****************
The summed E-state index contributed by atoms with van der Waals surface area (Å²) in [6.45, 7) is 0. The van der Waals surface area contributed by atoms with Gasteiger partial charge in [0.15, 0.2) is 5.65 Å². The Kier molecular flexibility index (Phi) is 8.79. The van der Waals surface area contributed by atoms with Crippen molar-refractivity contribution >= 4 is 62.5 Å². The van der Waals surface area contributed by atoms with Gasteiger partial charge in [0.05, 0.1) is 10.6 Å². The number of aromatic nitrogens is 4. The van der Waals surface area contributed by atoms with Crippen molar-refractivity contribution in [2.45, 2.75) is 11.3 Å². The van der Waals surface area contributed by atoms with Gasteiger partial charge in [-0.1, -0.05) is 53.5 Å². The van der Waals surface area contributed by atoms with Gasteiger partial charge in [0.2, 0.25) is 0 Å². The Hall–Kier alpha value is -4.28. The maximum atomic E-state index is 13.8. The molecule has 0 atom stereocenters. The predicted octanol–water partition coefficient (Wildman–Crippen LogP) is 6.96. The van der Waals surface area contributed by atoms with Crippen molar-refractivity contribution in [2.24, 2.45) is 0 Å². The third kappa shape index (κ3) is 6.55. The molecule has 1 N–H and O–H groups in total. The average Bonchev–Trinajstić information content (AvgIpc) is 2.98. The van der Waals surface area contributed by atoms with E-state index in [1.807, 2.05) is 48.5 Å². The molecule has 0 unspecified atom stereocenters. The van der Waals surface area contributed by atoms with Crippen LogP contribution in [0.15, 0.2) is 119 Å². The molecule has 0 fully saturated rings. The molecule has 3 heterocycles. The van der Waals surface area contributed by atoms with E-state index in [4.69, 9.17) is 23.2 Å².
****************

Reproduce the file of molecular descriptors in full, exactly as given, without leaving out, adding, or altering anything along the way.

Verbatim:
The summed E-state index contributed by atoms with van der Waals surface area (Å²) in [6.45, 7) is 0. The van der Waals surface area contributed by atoms with Gasteiger partial charge in [0.15, 0.2) is 5.65 Å². The Kier molecular flexibility index (Phi) is 8.79. The van der Waals surface area contributed by atoms with Crippen molar-refractivity contribution >= 4 is 62.5 Å². The van der Waals surface area contributed by atoms with Gasteiger partial charge in [0.05, 0.1) is 10.6 Å². The number of aromatic nitrogens is 4. The van der Waals surface area contributed by atoms with Crippen molar-refractivity contribution in [2.45, 2.75) is 11.3 Å². The van der Waals surface area contributed by atoms with Gasteiger partial charge in [-0.1, -0.05) is 53.5 Å². The van der Waals surface area contributed by atoms with Gasteiger partial charge in [0.2, 0.25) is 0 Å². The Hall–Kier alpha value is -4.28. The maximum atomic E-state index is 13.8. The molecule has 0 atom stereocenters. The predicted octanol–water partition coefficient (Wildman–Crippen LogP) is 6.96. The van der Waals surface area contributed by atoms with Crippen molar-refractivity contribution in [2.24, 2.45) is 0 Å². The third kappa shape index (κ3) is 6.55. The molecule has 1 N–H and O–H groups in total. The average Bonchev–Trinajstić information content (AvgIpc) is 2.98. The van der Waals surface area contributed by atoms with E-state index in [1.807, 2.05) is 48.5 Å². The molecule has 0 unspecified atom stereocenters. The van der Waals surface area contributed by atoms with Crippen LogP contribution in [0.15, 0.2) is 119 Å². The molecule has 0 fully saturated rings. The molecule has 3 heterocycles. The van der Waals surface area contributed by atoms with E-state index in [4.69, 9.17) is 23.2 Å².